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And if that’s not enough firepower, consider this: David Johnson, Crockett and Zenner played in the Missouri Valley Conference.
“It’s probably the toughest conference in the FCS,” Johnson said on Thursday. “There’s three running backs along with the other guys who have a good chance of making it to the pros. Playing there, I felt like I was in a D-1 program. Every team we played in our conference was good. I feel like all the teams in our conference probably could have made it to the playoffs. It was definitely a challenge.”
Scoff at the competition if you will, and it’s a legit question mark, obviously, because they’re running around and through defenders not good enough for the Big Ten, Pac-12 or SEC.
“I think there’s a little bit of that, yeah, and that’s natural just because it is FCS. There’s a reason it’s FCS,” Zenner said. “We’re not in the same division. Is it closer than it has been? I think so, as far as talent difference, but there’s a difference for a reason.”
“At the core you are still scouting and evaluating his quickness, his feet, his balance, his athleticism, his hands and his ability to block,” Buccaneers general manager Jason Licht said. “I mean, certain things don’t change. It’s not his fault he’s playing against whatever small school it is. At the core, you still scout him as an athlete and as a football player.”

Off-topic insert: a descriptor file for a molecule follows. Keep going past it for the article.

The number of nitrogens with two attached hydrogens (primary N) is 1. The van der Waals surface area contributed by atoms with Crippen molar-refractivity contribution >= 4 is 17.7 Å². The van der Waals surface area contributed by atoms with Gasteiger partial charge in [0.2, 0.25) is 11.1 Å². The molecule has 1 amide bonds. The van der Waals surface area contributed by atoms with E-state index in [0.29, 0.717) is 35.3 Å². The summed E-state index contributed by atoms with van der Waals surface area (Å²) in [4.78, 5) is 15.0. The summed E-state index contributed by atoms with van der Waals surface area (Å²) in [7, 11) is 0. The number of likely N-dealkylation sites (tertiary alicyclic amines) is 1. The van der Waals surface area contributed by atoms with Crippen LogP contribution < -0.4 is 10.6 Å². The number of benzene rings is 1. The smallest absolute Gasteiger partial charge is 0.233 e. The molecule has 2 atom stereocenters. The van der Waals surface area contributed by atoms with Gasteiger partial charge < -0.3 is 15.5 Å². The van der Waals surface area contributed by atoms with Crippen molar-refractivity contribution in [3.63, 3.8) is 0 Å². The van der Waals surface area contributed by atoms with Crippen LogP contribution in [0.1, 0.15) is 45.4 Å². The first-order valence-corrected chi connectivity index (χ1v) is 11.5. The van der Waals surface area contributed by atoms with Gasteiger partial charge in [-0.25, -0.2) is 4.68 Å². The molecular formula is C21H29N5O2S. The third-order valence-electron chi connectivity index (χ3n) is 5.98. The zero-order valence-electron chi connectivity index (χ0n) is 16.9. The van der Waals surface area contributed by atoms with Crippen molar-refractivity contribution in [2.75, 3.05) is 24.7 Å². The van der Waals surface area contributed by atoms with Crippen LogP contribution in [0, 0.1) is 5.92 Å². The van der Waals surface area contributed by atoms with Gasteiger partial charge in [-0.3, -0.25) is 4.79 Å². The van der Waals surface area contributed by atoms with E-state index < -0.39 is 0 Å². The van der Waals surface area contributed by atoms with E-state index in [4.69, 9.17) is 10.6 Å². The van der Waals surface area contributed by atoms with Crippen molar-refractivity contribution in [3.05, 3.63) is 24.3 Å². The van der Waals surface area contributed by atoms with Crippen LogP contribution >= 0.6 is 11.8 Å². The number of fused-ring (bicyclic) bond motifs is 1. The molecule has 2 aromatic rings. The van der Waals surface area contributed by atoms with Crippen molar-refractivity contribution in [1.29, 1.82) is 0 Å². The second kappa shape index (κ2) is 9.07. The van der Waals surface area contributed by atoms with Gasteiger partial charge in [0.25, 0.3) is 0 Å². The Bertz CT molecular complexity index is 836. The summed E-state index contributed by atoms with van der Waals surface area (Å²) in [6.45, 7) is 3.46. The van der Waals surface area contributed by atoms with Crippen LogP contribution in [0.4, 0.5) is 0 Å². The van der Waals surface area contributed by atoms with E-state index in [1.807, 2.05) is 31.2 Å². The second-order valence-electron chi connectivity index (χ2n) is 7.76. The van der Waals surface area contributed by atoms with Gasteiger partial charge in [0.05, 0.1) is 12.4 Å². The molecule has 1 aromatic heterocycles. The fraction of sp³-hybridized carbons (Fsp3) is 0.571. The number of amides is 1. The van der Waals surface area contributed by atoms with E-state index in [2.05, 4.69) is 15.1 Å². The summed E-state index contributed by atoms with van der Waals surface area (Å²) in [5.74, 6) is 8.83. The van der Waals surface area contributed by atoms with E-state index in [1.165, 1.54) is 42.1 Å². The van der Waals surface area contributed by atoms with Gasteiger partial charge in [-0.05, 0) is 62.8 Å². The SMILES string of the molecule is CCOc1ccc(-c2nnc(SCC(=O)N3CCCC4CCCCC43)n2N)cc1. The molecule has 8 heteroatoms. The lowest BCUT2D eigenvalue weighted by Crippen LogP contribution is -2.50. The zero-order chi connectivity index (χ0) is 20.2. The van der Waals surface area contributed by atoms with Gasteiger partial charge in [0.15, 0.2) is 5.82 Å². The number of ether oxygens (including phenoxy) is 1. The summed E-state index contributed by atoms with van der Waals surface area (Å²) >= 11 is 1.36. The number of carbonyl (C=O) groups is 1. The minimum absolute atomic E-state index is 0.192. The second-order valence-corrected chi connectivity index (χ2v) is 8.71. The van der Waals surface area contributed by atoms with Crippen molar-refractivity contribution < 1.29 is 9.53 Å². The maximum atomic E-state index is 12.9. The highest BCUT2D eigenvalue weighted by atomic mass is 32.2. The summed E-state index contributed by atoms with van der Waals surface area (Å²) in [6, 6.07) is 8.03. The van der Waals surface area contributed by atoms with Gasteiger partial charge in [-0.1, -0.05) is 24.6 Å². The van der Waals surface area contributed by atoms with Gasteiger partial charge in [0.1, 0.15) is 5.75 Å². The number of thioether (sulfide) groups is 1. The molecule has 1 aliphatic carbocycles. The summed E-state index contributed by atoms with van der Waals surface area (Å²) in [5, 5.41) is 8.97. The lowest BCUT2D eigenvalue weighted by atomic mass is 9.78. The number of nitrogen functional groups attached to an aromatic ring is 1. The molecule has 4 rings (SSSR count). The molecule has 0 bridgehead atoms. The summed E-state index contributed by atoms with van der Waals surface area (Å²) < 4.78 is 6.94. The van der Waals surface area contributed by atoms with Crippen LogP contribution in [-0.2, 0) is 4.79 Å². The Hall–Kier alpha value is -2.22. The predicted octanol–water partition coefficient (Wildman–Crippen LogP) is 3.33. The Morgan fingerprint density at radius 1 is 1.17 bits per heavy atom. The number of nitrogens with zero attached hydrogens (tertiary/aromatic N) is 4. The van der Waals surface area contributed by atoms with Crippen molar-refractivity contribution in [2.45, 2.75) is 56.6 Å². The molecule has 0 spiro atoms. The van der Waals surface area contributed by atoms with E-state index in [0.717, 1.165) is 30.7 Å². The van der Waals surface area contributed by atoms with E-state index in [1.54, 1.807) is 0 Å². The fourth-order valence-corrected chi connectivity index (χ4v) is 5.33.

David Johnson was deemed good enough for the Senior Bowl. In scouting circles, the 6-foot, 224-pounder has been compared to Chicago’s Matt Forte. Johnson had three 1,000-yard rushing seasons and topped 1,700 career receiving yards to finish 13th in FCS history with 6,859 all-purpose yards. His combination of size and receiving ability make him an ideal fit as teams search for three-down backs.
“In high school, I actually was a running back and wide receiver,” Johnson said. “Coming out of high school, because of my height and I was only about 180-190, a lot of colleges were talking to me about playing receiver. Going into college, all I was working on was receiving. My college actually recruited me as an athlete to play receiver. I played receiver for the first week of camp. That’s where it came from, training for that.”
Only three players in FCS history have more than 8,000 all-purpose yards: Former Eagles star Brian Westbrook, former NFL defensive back Jerry Azumah and Zenner. He’s the only college player to ever turn in back-to-back-to-back 2,000-yard rushing seasons. He was also an Academic All-American and part of the Allstate Good Works Team.
Crockett was a second-team All-American. He rushed for 1,994 yards and 21 touchdowns as a senior, including 139 yards and three scores in a blowout win at Iowa State. In his three seasons with North Dakota State, it won three national championships. Varga played three seasons for Yale, having started his college career in his native Canada. As a senior, he rushed for 1,423 yards and 22 scores, then scored twice in the Senior Bowl. Stephen F. Austin’s Johnson was the FCS first-team All-American as a senior with 1,683 yards and 23 touchdowns on the ground.
“It’s special,” Zenner said of so much FCS backfield power at the Combine. “It’s cool to have that opportunity.”
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